But Ireland maintains the backstop, which comes into force if the UK does not agree a trade deal with the EU, is the only way to avoid checkpoints.
Mr Johnson's meeting in Dublin will be his first with the Irish taoiseach since he became prime minister.
Ahead of the visit, Irish finance minister Paschal Donohoe told the Today programme the talks were important - and it was up to Mr Johnson and his team to put forward their ideas for a replacement to the backstop.
Asked about suggestions for alternative arrangements such as technology to avoid a hard border, Mr Donohoe replied: "We have yet to see examples of how they would work, not only on our own island but indeed anywhere else in the world."
And Mr Donohoe added that Ireland would be in favour of an extension to Brexit.
Meanwhile, Mr Varadkar played down expectations of an imminent solution to the border issue.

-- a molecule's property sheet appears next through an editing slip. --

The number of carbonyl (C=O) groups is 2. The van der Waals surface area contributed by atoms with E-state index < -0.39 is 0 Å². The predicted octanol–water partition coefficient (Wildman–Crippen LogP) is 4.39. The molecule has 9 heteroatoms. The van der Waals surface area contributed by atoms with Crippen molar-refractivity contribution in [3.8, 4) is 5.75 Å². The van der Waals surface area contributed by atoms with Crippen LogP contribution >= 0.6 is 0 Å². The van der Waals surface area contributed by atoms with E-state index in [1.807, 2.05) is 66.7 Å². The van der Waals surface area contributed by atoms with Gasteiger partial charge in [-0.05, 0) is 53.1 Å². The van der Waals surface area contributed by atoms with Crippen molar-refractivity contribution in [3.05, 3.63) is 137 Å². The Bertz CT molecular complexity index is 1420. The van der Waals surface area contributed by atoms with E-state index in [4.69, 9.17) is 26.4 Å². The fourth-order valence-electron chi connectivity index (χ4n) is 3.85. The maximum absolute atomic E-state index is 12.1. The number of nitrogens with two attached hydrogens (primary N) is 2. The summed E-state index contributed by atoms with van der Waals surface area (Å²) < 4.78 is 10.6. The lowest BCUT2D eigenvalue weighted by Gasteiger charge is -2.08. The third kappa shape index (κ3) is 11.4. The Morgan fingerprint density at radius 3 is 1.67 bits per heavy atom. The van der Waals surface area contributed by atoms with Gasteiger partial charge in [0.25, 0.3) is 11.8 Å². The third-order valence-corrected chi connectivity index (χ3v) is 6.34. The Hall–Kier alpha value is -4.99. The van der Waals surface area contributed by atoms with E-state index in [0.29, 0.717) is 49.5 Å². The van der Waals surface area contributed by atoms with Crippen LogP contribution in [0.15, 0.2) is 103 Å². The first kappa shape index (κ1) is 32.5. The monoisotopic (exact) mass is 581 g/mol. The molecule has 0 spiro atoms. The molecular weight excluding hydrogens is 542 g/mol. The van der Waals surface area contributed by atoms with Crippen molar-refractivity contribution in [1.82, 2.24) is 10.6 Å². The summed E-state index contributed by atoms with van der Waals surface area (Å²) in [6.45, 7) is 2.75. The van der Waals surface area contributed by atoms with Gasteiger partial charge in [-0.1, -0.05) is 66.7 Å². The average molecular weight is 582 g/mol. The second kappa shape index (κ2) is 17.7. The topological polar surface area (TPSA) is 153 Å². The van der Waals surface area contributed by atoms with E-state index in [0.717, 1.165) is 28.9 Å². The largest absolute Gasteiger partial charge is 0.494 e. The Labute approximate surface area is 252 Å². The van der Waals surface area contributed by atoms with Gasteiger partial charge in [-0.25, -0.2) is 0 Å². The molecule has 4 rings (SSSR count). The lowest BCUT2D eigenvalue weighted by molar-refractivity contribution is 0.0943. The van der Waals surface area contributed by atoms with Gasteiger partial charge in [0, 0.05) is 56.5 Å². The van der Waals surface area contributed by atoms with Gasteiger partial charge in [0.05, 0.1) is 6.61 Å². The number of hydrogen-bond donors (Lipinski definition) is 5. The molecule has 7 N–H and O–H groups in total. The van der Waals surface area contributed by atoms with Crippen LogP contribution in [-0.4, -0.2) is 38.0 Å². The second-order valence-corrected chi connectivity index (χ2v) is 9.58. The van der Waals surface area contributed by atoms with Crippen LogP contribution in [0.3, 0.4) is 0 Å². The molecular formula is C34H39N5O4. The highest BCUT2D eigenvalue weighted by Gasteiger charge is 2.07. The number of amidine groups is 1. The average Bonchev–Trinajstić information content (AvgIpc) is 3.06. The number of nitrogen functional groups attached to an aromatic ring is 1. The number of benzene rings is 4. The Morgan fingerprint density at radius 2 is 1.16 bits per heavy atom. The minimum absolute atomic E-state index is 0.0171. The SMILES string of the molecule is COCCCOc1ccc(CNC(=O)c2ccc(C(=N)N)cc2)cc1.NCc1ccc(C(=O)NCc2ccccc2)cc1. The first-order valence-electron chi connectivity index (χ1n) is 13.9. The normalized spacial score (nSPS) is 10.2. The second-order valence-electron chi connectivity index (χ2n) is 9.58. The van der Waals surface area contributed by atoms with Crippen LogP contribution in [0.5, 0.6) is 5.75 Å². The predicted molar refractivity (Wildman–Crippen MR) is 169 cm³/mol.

"I don't think the meeting tomorrow is a high stakes meeting, as I don't anticipate a big breakthrough tomorrow," he said.
If an agreement is struck, it is more likely to happen in October at the EU summit, Mr Varadkar said.
The Irish prime minister has said he is open to a solution involving a backstop which only applies to Northern Ireland.
But the Democratic Unionist Party - Mr Johnson's allies in Parliament - strongly opposes the idea.
The week ahead
MPs vote again on whether to trigger an early election - the vote is expected to fail
The cross-party bill designed to prevent a no-deal Brexit on 31 October is set to gain royal assent
Parliament could be prorogued (suspended) until 14 October from Monday but this could happen as late as Thursday
Mr Johnson meets Irish Taoiseach (prime minister) Leo Varadkar
MPs will also debate a petition, which has been signed by 1.7 million people, aiming to stop the prorogation of Parliament
Mr Johnson is due to appear in front of the Commons' Liaison Committee, made up of the chairs of all select committees, facing questions on Brexit, social policy and climate change
A ruling is expected from Scotland's highest civil court on whether the proroguing of Parliament is illegal, in response to an appeal by a group of MPs and peers
This is the last day Parliament could be prorogued